Concussions 101

May 11, 2017 / Michael M. Siegel, MD

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Concussions continue to make headlines with new, increasing lawsuits against the National Hockey League for the way in which it has handled players’ concussions. It is not the only organization that has dealt with such allegations, however. The National Football League and National Collegiate Athletic Association have dealt with similar claims.

You may wonder what effects these athletes have suffered or what this means for the future of these sports. Read on to learn more about concussions and how to protect yourself and loved ones.

What is a concussion?

According to the CDC, a concussion is a type of traumatic brain injury. Concussions are caused by an injury to the head such as a bump, blow or jolt that causes the brain to move back and forth rapidly. This violent movement of the brain can cause chemical and physical changes to the brain causing lasting side effects.

What are the signs of a concussion?

The CDC reports that those that may have a concussion can report having a headache, nausea or vomiting, show confusion or feeling sluggish or foggy, and may have dizziness. Others may observe that the injured person is unable to recall events prior to after the injury, loses consciousness, speaks slowly, and/or shows mood or behavior changes.

Are there long-term risks associated with concussions?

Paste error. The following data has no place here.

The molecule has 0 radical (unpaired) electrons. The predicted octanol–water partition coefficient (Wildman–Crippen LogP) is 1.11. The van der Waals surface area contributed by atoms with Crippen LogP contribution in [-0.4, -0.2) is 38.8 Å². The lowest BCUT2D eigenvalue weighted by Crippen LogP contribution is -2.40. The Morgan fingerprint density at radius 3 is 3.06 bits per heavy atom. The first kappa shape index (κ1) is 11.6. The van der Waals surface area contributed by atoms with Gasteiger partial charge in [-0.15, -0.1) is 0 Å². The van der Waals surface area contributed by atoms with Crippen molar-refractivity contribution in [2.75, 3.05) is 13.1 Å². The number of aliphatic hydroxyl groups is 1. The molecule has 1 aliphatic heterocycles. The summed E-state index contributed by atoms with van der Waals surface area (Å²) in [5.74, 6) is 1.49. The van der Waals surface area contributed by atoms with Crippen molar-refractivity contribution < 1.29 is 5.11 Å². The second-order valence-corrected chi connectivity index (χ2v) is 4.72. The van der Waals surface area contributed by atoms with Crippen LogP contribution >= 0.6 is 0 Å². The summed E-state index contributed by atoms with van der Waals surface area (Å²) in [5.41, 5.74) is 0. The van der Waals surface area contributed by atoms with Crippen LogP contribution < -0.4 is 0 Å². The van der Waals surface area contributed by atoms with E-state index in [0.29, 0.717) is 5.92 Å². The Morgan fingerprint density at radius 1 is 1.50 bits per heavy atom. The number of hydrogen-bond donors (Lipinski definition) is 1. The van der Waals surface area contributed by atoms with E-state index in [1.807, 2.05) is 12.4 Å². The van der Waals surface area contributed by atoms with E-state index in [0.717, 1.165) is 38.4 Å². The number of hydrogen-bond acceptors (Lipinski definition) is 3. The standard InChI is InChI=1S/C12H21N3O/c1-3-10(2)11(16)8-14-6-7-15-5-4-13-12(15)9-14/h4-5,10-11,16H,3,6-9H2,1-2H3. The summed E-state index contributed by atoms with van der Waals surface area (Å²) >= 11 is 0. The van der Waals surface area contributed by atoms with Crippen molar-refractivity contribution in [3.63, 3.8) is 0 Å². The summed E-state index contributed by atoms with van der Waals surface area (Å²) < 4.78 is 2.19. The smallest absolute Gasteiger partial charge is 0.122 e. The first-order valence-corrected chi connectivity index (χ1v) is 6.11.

Many that have suffered from a concussion are able to recover within a couple of weeks. However, many of the athletes involved in suits against the major athletic associations mentioned allege that repeated concussions cause a degenerative brain condition known as Chronic Traumatic Encephalopathy (CTE). CTE can cause a variety of symptoms such as impaired thinking, memory loss, depression, aggression, substance abuse and even suicidal thoughts or behavior.

How do I protect myself?

Concussions are often a result of accidents such as a fall or car accident but there are ways to protect yourself. One way is to avoid contact sports. If you do participate in contact sports, be sure to wear the proper protective gear and play by the rules. Of course, if you experience any symptoms of a concussion as a result of a head injury, be sure to seek immediate medical attention.

Sources:

https://www.cdc.gov/headsup/basics/concussion_whatis.html
https://www.cdc.gov/headsup/basics/concussion_recovery.html
https://www.washingtonpost.com/sports/capitals/former-players-are-suing-the-nhl-over-concussions-but-remain-loyal-to-hockey/2016/05/25/9e680958-21c5-11e6-aa84-42391ba52c91_story.html?utm_term=.86194558470b